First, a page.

OTC: Internships key to staffing energy industry
Oil and gas companies need to implement more internship programs to attract younger generations of workers to the industry, according to Abe Palaz, Halliburton director of education and research and development partnership.
Survey Editor/News Writer
HOUSTON, May 9 -- Oil and gas companies need to implement more internship programs to attract younger generations of workers to the industry, according to Abe Palaz, Halliburton director of education and research and development partnership. Palaz spoke May 7 during a topical luncheon at the Offshore Technology Conference in Houston.
"You can lecture and give money to a kid, but unless you show them something [during an internship], it does not click [with them]," Palaz said.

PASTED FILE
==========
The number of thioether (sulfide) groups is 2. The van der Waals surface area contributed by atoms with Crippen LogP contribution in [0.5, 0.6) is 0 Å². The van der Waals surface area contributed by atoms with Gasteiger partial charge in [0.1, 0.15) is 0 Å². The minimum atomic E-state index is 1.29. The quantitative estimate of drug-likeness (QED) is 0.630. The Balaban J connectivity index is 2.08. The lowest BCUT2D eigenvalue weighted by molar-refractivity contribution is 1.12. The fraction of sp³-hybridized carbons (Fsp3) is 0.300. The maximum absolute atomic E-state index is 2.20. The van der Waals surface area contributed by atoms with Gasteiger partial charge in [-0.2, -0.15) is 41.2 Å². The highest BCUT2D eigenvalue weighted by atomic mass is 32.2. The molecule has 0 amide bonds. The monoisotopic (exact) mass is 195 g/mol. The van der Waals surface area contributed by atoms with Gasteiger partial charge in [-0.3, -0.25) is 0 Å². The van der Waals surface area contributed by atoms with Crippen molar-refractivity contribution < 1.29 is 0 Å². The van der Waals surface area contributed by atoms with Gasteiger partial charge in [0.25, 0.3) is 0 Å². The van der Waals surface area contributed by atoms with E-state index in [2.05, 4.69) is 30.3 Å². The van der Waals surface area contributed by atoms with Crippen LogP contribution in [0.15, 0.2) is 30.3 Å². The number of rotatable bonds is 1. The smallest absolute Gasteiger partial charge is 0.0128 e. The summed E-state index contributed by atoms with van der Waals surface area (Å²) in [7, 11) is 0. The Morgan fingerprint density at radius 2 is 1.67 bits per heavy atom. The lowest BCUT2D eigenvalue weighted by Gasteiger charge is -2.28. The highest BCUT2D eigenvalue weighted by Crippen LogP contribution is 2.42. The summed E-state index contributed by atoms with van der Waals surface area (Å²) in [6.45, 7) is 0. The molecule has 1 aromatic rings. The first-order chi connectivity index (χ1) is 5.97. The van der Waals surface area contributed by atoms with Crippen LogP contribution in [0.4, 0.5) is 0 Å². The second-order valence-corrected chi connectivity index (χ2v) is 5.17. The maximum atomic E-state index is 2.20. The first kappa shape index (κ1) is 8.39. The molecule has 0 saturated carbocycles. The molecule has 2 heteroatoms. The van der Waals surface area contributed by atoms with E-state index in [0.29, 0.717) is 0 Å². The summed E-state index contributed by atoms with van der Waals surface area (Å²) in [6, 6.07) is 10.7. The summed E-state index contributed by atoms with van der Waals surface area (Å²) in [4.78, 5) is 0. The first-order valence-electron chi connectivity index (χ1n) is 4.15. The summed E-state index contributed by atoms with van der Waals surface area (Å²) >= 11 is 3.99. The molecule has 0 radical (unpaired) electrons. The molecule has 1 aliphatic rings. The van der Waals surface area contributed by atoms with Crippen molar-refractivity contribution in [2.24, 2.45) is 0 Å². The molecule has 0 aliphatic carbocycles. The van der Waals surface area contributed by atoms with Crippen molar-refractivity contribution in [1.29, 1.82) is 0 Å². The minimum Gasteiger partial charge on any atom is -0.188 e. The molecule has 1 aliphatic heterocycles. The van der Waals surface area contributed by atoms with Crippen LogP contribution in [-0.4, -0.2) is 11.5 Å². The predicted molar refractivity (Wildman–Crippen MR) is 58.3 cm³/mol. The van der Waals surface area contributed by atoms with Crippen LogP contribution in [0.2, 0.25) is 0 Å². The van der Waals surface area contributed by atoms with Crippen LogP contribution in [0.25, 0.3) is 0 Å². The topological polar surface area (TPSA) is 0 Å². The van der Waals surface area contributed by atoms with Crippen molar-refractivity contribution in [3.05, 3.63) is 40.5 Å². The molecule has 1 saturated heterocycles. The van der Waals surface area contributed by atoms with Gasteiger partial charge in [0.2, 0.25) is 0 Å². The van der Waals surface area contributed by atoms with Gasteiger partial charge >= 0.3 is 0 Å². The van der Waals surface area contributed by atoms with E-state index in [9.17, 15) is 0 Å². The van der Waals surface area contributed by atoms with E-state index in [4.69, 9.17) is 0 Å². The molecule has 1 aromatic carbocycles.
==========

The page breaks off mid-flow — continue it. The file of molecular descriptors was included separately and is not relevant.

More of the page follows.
Internships link companies to potential talented workers while providing students with hands-on training from professionals in the field. It is the most important and effective method in solving the staffing strategy problem in the industry, according to Palaz.
The global talent supply dilemma is a quality vs. quantity issue, he said. In the West, the number of young people interested in the energy industry has been declining.
Students in K-12 grade levels are not being sufficiently educated about petroleum, Palaz continued, and young people are less interested in math and science than in the past. Palaz stressed the importance of the energy industry's role in getting involved with teachers and faculty to educate students about petroleum.
Awarding college scholarships in science and engineering studies is also important. This will ensure that universities attract the brightest students. Encouraging these students to become faculty or educators will also aid in solving the problem.
Universities and schools are looking for guidance from the industry. Oil and gas companies must get involved early on in the education process to improve quality and quantity, he concluded.
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